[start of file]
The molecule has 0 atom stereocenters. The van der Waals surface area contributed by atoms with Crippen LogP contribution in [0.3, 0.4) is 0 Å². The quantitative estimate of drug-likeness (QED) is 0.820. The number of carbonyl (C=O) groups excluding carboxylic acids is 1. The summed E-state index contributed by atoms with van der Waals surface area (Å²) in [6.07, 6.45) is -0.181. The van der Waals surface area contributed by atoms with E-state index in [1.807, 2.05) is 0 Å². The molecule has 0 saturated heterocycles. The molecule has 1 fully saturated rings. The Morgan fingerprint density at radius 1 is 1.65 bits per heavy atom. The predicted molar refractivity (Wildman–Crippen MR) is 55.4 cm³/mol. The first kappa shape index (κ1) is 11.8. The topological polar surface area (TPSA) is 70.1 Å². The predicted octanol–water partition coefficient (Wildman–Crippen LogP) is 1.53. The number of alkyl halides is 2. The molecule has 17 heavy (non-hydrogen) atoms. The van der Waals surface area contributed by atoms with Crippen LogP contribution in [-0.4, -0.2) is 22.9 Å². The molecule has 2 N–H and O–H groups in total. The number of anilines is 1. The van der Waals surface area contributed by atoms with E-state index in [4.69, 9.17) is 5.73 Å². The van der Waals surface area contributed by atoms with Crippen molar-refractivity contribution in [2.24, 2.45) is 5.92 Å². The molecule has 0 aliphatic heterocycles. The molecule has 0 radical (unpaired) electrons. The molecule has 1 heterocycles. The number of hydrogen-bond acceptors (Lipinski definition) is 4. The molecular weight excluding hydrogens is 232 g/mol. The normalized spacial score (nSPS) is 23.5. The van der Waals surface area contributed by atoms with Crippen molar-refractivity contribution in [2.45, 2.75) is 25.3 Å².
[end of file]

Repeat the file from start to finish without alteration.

The molecule has 0 atom stereocenters. The van der Waals surface area contributed by atoms with Crippen LogP contribution in [0.3, 0.4) is 0 Å². The quantitative estimate of drug-likeness (QED) is 0.820. The number of carbonyl (C=O) groups excluding carboxylic acids is 1. The summed E-state index contributed by atoms with van der Waals surface area (Å²) in [6.07, 6.45) is -0.181. The van der Waals surface area contributed by atoms with E-state index in [1.807, 2.05) is 0 Å². The molecule has 0 saturated heterocycles. The molecule has 1 fully saturated rings. The Morgan fingerprint density at radius 1 is 1.65 bits per heavy atom. The predicted molar refractivity (Wildman–Crippen MR) is 55.4 cm³/mol. The first kappa shape index (κ1) is 11.8. The topological polar surface area (TPSA) is 70.1 Å². The predicted octanol–water partition coefficient (Wildman–Crippen LogP) is 1.53. The number of alkyl halides is 2. The molecule has 17 heavy (non-hydrogen) atoms. The van der Waals surface area contributed by atoms with Crippen LogP contribution in [-0.4, -0.2) is 22.9 Å². The molecule has 2 N–H and O–H groups in total. The number of anilines is 1. The van der Waals surface area contributed by atoms with E-state index in [4.69, 9.17) is 5.73 Å². The van der Waals surface area contributed by atoms with Crippen molar-refractivity contribution in [2.24, 2.45) is 5.92 Å². The molecule has 0 aliphatic heterocycles. The molecule has 0 radical (unpaired) electrons. The molecule has 1 heterocycles. The number of hydrogen-bond acceptors (Lipinski definition) is 4. The molecular weight excluding hydrogens is 232 g/mol. The normalized spacial score (nSPS) is 23.5. The van der Waals surface area contributed by atoms with Crippen molar-refractivity contribution in [2.45, 2.75) is 25.3 Å².